[All actors are members of Actors Equity ]
Turning to the technical: David Potts’ scenic design of “Free Man of Color” was sparse using abstract elements to symbolize the Reverend’s house and fields, and with silhouette’d trees and buildings. This worked well in the Colony’s quasi-thrust environment; I can imagine how different the set would have been in the more proscenium-oriented Pasadena Playhouse. The lighting by Chris Wojcieszyn was colorful in its use of ambers and pinks, and did an excellent job of establishing mood. The sound, by Cricket S. Myers, was less amplification and more ambient sounds and effects, which were quite, umm, effective. The props (by MacAndME) and costumes (by A. Jeffrey Schoenberg) were suitably period (this isn’t a surprise; Schoenberg is the owner of AJS Costumes and Renaissance Dancewear). Leesa Freed was the Production Stage Manager.
“Free Man of Color” continues at The Colony Theatre until September 12, 2010. Tickets are available through the Colony boxoffice, and are usually up on Goldstar. The next production at The Colony Theatre is “Bell, Book and Candle”, running October 20–November 21, 2010.
Upcoming Theatre and Dance. Next weekend brings “The Glass Menagerie” at the Mark Taper Forum on September 11. The weekend of September 18 is Yom Kippur; no theatre is currently scheduled. The last weekend of September brings “Leap of Faith” at the Ahmanson Theatre. October is currently more open, with “Dr. Jekyll and Mr. Hyde” at REP East ticketed for October 9. and “Happy Days: The Musical” at Cabrillo Music Theatre ticketed for October 30. I should note that October 23 will be a Family Gaming Night at Temple Ahavat Shalom. , November will see “Bell, Book, and Candle” at The Colony Theatre on November 13; “Randy Newman’s Harps and Angels” at the Mark Taper Forum (November 10–December 22, Hottix on sale September 9, potential date November 21); and “Amadeus” at REP East (ticketed for November 27). December will bring “Next to Normal” at the Ahmanson (November 23–January 2; Hottix on November 2; planned date December 11). Of course, I learn of interesting shows all the time, so expect additions to this schedule.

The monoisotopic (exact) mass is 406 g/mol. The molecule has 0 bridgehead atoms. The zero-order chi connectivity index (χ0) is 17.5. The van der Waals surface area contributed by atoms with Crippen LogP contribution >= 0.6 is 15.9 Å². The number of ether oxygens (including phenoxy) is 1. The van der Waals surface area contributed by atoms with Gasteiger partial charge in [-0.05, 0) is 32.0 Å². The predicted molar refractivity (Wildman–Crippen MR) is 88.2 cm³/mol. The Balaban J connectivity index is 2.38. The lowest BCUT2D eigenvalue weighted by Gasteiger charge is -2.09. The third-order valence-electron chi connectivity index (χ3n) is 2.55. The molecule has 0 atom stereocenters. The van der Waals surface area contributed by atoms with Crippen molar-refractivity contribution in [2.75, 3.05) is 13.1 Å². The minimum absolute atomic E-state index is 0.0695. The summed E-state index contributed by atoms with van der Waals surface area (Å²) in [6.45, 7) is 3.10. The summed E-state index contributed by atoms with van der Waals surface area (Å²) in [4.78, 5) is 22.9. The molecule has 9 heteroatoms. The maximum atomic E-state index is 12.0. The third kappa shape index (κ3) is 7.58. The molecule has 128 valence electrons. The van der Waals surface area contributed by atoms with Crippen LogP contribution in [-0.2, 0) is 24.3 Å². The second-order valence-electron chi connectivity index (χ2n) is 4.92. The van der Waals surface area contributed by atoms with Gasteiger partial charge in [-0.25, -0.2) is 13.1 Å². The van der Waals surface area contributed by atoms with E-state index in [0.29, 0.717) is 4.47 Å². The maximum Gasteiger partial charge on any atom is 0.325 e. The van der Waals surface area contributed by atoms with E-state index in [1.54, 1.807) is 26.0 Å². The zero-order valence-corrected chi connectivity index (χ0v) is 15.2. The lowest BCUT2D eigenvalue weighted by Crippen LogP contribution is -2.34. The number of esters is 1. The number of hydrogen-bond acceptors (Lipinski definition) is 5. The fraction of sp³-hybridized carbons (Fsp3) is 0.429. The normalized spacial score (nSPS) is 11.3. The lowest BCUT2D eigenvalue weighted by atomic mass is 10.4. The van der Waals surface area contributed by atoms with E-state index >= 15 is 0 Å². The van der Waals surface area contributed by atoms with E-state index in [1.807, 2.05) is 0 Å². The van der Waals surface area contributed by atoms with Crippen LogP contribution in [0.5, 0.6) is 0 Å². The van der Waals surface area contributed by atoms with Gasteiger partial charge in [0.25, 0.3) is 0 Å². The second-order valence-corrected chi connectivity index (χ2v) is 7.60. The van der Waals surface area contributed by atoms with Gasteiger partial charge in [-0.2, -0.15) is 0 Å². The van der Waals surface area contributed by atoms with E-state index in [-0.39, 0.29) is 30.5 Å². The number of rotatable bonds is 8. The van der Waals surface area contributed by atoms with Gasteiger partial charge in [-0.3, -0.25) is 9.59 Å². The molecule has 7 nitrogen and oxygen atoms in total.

As always: live theatre is a gift and a unique experience, unlike a movie. It is vitally important in these times that you support your local arts institutions. If you can afford to go to the movies, you can afford to go to theatre. If you need help finding ways, just drop me a note and I’ll teach you some tricks. Lastly, I’ll note that nobody paid me anything to write this review, and that I purchase my own tickets to the shows. In fact, I receive no remuneration for any reviews I write.